Hyperlexia is characterized by an above average ability to read accompanied with a below average ability to understand spoken language. The symptoms are closely related to those of autism and some consider it to be an autism spectrum disorder, whereas others contest it to be a completely different or comorbid condition.
Often, hyperlexic children will have a precocious ability to read but will learn to speak only by rote and heavy repetition, and may also have difficulty learning the rules of language from examples or from trial and error, which may result in social problems.
Children with hyperlexia may recite the alphabet as early as 18 months, and have the ability to read words by age two and sentences by age three. Many are overly fascinated with books, letters, and numbers. Parents delay finding help because they believe that their child may be a struggling genius. Hyperlexia often coexists with autism or Asperger syndrome.
Despite hyperlexic children's precocious reading ability, they may struggle to communicate verbally. They may often rely upon echolalia, repeating words and sentences. Often, the child has a large vocabulary and can identify many objects and pictures, but struggles to express this verbally. Spontaneous language is lacking and their pragmatic speech is delayed. Hyperlexic children often struggle with Who? What? Where? Why? and How? questions. Between the ages of 4 and 5 many children make great strides in communicatings.
Often, hyperlexic children have a good sense of humor and may laugh if a portion of a word is covered to reveal a new word. Many prefer toys with letter or number buttons. They often obsess over numbers in real life, such as Gas Station prices, Highway Exit Numbers, Copyright Dates, etc. Many have no issues in reading large numbers such as trillions, googals and reciting digits of pi.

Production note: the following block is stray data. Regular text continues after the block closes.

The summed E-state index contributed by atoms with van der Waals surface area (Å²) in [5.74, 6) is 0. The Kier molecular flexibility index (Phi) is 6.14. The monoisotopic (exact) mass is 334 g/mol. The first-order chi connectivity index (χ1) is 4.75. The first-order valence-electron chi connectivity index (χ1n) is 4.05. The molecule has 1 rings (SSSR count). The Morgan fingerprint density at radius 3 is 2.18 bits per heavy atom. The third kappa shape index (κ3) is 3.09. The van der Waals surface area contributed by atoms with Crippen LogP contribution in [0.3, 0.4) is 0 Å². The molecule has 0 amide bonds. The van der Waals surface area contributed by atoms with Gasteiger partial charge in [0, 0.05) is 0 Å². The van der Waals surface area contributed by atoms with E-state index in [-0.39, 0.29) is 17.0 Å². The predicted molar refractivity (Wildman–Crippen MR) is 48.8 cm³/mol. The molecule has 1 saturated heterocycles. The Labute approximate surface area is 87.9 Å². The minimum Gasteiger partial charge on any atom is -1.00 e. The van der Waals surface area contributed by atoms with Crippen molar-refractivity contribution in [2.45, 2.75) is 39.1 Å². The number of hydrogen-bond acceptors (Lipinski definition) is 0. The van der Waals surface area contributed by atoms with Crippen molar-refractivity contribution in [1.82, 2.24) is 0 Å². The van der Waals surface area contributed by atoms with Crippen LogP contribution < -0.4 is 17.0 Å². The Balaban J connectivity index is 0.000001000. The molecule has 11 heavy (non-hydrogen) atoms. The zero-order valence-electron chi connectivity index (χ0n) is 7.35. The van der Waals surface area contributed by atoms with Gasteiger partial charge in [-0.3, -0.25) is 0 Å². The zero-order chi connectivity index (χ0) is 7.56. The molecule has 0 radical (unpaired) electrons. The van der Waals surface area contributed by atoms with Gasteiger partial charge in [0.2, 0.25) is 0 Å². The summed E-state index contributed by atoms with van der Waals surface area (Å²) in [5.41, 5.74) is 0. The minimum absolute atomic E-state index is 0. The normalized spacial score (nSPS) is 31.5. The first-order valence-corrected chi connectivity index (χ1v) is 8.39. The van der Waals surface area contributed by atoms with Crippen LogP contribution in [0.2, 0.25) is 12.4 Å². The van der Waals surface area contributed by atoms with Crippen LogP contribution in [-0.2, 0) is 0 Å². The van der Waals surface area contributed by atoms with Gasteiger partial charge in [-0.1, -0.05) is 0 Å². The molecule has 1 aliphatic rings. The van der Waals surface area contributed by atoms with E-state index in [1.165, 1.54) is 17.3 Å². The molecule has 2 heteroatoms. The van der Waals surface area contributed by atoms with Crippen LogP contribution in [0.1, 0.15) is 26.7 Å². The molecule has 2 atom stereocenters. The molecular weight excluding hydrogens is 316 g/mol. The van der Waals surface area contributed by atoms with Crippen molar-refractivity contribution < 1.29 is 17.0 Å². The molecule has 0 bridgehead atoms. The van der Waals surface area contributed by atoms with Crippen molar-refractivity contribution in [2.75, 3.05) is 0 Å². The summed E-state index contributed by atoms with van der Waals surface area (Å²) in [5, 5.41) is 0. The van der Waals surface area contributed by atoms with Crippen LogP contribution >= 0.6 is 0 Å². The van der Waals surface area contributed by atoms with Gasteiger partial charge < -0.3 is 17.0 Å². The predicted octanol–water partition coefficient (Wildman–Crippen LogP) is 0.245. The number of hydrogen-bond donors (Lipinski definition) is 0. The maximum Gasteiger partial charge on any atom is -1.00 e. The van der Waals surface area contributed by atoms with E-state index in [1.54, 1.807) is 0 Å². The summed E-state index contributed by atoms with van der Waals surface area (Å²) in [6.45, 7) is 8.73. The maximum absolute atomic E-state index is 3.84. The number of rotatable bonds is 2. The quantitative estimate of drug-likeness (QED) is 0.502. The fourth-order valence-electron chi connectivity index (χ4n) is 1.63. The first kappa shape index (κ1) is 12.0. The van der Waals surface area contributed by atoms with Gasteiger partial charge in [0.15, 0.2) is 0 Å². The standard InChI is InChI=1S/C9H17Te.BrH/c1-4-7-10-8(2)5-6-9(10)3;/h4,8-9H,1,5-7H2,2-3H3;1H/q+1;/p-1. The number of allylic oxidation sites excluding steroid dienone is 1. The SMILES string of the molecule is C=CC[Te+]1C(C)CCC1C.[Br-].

Hyperlexia also continues into adulthood. Many hyperlexics are fascinated by foreign languages and scripts and can teach themselves to read almost any language. Languages like Chinese, Japanese and Korean are common examples, due to the complexity of the scripts and the feeling of achievement felt by reading them.
Hyperlexic people may have olfactory, tactile, and auditory sensory issues. Their diets may be picky, and often toilet training can be difficult. They may struggle to understand social skills. Social stories can be helpful in developing effective age-relative social skills, and setting a good example is crucial.
Despite voluminous research and professional journal articles pertaining to the relationship between hyperlexia and autism, very little research exists on treatment methodologies. In 2004, an article in the Journal of Autism and Developmental Disorders described three possible interventions to support reading comprehension. Only anaphoric cuing proved to produce measurable results.
San Diego teacher and action researcher Sara Finegan writes about her work using anaphoric cuing on students with autism on her website, Readers with Autism, which also contains other articles about interventions to support reading comprehension in students on the autism spectrum. Finegan used the O'Connor and Kline article to develop her own technique for anaphoric cuing which was first described in Masters Project at California State University in San Marcos.
- ↑ O’Connor, I.M. & Klein, P.D. (2004). Exploration of strategies for facilitating the reading comprehension of high-functioning students with autism spectrum disorders. Journal of Autism and Developmental Disorders, 34(2): 115 -127